What Is a Traveler’s Check?

A traveler’s check (sometimes spelled "cheque") is a once-popular but now largely outmoded medium of exchange utilized as an alternative to hard currency and intended to aid tourists. The product is typically used by people on vacation in foreign countries. It offers a safe way to travel overseas without the risks associated with losing cash. The issuing party, usually a bank, provides security against lost or stolen checks.

Beginning in the late 1980s, traveler’s checks have increasingly been supplanted by credit and prepaid debit cards.

Key Takeaways

  • Traveler’s checks are a form of payment issued by financial institutions such as American Express.
  • These paper cheques are generally used by people when traveling to foreign countries.
  • They are purchased for set amounts and can be used to buy goods or services or be exchanged for cash.
  • If your traveler's check is lost or stolen it can readily be replaced.
  • Once widely used, traveler’s checks have largely been supplanted today by prepaid debit cards and credit cards.

How Traveler’s Checks Work

A traveler’s check is for a prepaid fixed amount and operates like cash, so a purchaser can use it to buy goods or services when traveling. A customer can also exchange a traveler’s check for cash. Major financial service institutions issue traveler’s checks, and banks and credit unions sell them, though their ranks have significantly dwindled today.

A traveler’s check is similar to a regular check because it has a unique check number or serial number. When a customer reports a check stolen or lost, the issuing company cancels that check and provides a new one.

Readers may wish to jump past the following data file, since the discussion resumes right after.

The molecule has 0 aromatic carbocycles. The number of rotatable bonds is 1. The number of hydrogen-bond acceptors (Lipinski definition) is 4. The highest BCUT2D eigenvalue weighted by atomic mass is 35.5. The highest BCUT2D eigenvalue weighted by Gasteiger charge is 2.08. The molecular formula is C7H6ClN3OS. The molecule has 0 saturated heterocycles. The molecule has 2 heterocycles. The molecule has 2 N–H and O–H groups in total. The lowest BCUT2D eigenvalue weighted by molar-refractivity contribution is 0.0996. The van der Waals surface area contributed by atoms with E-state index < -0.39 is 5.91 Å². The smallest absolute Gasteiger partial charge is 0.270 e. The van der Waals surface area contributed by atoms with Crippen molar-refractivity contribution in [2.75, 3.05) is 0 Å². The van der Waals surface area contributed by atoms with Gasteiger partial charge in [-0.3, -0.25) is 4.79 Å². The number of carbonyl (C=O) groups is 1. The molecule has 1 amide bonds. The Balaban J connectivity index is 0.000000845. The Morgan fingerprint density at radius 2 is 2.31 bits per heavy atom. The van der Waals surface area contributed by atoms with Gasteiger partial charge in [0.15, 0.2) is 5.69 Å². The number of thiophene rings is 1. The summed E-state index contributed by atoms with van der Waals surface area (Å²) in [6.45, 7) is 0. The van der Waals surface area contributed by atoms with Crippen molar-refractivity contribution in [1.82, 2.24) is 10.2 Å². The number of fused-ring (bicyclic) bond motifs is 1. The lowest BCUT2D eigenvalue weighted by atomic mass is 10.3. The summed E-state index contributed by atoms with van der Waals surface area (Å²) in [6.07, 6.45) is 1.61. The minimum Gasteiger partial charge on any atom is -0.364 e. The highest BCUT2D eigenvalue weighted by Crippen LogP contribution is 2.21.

They come in several fixed denominations in a variety of currencies, making them a safeguard in countries with fluctuating exchange rates, and they do not have an expiration date. They are not linked to a customer’s bank account or line of credit and do not contain personally identifiable information, thus eliminating the risk of identity theft. They operate via a dual signature system. You sign them when you purchase them, and then you sign them again when you cash them, which is designed to prevent anyone other than the purchaser from using them.

Many banks, hotels, and retailers used to accept them as cash, although some banks charged fees to cash them. However, with the rising worldwide use of credit cards and prepaid debit cards—such as the Visa TravelMoney card, which offers zero liability for its unauthorized use—it is getting much harder to find institutions that will cash traveler’s checks.

History of Traveler’s Checks

On Jan. 1, 1772, the London Credit Exchange Company was the first business to issue traveler’s checks. In 1874 the Thomas Cook company issued circular notes that worked like traveler’s checks.

James C. Fargo, the president of the American Express Company, was a wealthy, well-known American who was unable to get checks cashed during a trip to Europe in 1890. A company employee, Marcellus F. Berry, believed that the solution for taking money overseas required a check with the signature of the bearer and devised a product for it. On July 7, 1891, Berry received copyrights for the instrument he termed the “traveler’s cheque,” and to this day American Express and Visa still use the British spelling on their products.

Where to Get Traveler's Checks

Companies that still issue traveler's checks today include American Express, Visa, and AAA. They often come with a 1% to 2% purchase fee. but AAA members can obtain checks without a fee at most AAA offices through a service known as Wells Fargo Foreign Currency (by and large, AAA now offers members pre-paid international Visa cards instead of paper checks). I